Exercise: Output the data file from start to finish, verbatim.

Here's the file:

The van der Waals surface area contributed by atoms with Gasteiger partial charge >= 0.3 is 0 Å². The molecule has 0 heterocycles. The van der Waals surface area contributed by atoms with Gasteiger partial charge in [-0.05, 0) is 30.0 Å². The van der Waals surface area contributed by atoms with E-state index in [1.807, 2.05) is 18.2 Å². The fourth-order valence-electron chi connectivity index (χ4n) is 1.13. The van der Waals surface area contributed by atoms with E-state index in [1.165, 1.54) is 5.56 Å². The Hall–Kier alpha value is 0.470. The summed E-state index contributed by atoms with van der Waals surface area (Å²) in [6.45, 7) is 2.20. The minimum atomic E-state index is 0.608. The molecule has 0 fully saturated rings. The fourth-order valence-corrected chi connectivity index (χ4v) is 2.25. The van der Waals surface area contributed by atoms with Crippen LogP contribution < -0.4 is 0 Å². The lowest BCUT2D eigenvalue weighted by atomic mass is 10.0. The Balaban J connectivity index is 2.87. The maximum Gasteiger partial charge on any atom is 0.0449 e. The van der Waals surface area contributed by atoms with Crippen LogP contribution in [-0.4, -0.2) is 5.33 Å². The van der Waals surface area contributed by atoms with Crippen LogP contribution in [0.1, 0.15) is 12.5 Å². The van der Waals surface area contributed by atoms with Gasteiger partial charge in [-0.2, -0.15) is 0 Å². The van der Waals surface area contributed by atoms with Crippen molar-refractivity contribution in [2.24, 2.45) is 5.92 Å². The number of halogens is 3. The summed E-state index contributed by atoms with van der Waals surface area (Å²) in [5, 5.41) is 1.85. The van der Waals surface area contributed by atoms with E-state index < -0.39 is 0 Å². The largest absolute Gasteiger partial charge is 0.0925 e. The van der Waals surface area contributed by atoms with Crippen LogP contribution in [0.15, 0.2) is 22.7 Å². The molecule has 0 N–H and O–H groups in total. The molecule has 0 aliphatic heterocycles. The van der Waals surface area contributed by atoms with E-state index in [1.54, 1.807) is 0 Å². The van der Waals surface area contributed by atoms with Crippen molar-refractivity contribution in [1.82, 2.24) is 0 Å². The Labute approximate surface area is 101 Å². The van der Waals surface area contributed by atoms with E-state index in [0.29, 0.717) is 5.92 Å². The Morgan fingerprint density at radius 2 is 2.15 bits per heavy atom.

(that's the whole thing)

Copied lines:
The van der Waals surface area contributed by atoms with Gasteiger partial charge >= 0.3 is 0 Å². The molecule has 0 heterocycles. The van der Waals surface area contributed by atoms with Gasteiger partial charge in [-0.05, 0) is 30.0 Å². The van der Waals surface area contributed by atoms with E-state index in [1.807, 2.05) is 18.2 Å². The fourth-order valence-electron chi connectivity index (χ4n) is 1.13. The van der Waals surface area contributed by atoms with E-state index in [1.165, 1.54) is 5.56 Å². The Hall–Kier alpha value is 0.470. The summed E-state index contributed by atoms with van der Waals surface area (Å²) in [6.45, 7) is 2.20. The minimum atomic E-state index is 0.608. The molecule has 0 fully saturated rings. The fourth-order valence-corrected chi connectivity index (χ4v) is 2.25. The van der Waals surface area contributed by atoms with Crippen LogP contribution < -0.4 is 0 Å². The lowest BCUT2D eigenvalue weighted by atomic mass is 10.0. The Balaban J connectivity index is 2.87. The maximum Gasteiger partial charge on any atom is 0.0449 e. The van der Waals surface area contributed by atoms with Crippen LogP contribution in [-0.4, -0.2) is 5.33 Å². The van der Waals surface area contributed by atoms with Crippen LogP contribution in [0.1, 0.15) is 12.5 Å². The van der Waals surface area contributed by atoms with Gasteiger partial charge in [-0.2, -0.15) is 0 Å². The van der Waals surface area contributed by atoms with Crippen molar-refractivity contribution in [2.24, 2.45) is 5.92 Å². The number of halogens is 3. The summed E-state index contributed by atoms with van der Waals surface area (Å²) in [5, 5.41) is 1.85. The van der Waals surface area contributed by atoms with E-state index < -0.39 is 0 Å². The largest absolute Gasteiger partial charge is 0.0925 e. The van der Waals surface area contributed by atoms with Crippen LogP contribution in [0.15, 0.2) is 22.7 Å². The molecule has 0 N–H and O–H groups in total. The molecule has 0 aliphatic heterocycles. The van der Waals surface area contributed by atoms with E-state index in [1.54, 1.807) is 0 Å². The van der Waals surface area contributed by atoms with Crippen molar-refractivity contribution in [1.82, 2.24) is 0 Å². The Labute approximate surface area is 101 Å². The van der Waals surface area contributed by atoms with E-state index in [0.29, 0.717) is 5.92 Å². The Morgan fingerprint density at radius 2 is 2.15 bits per heavy atom.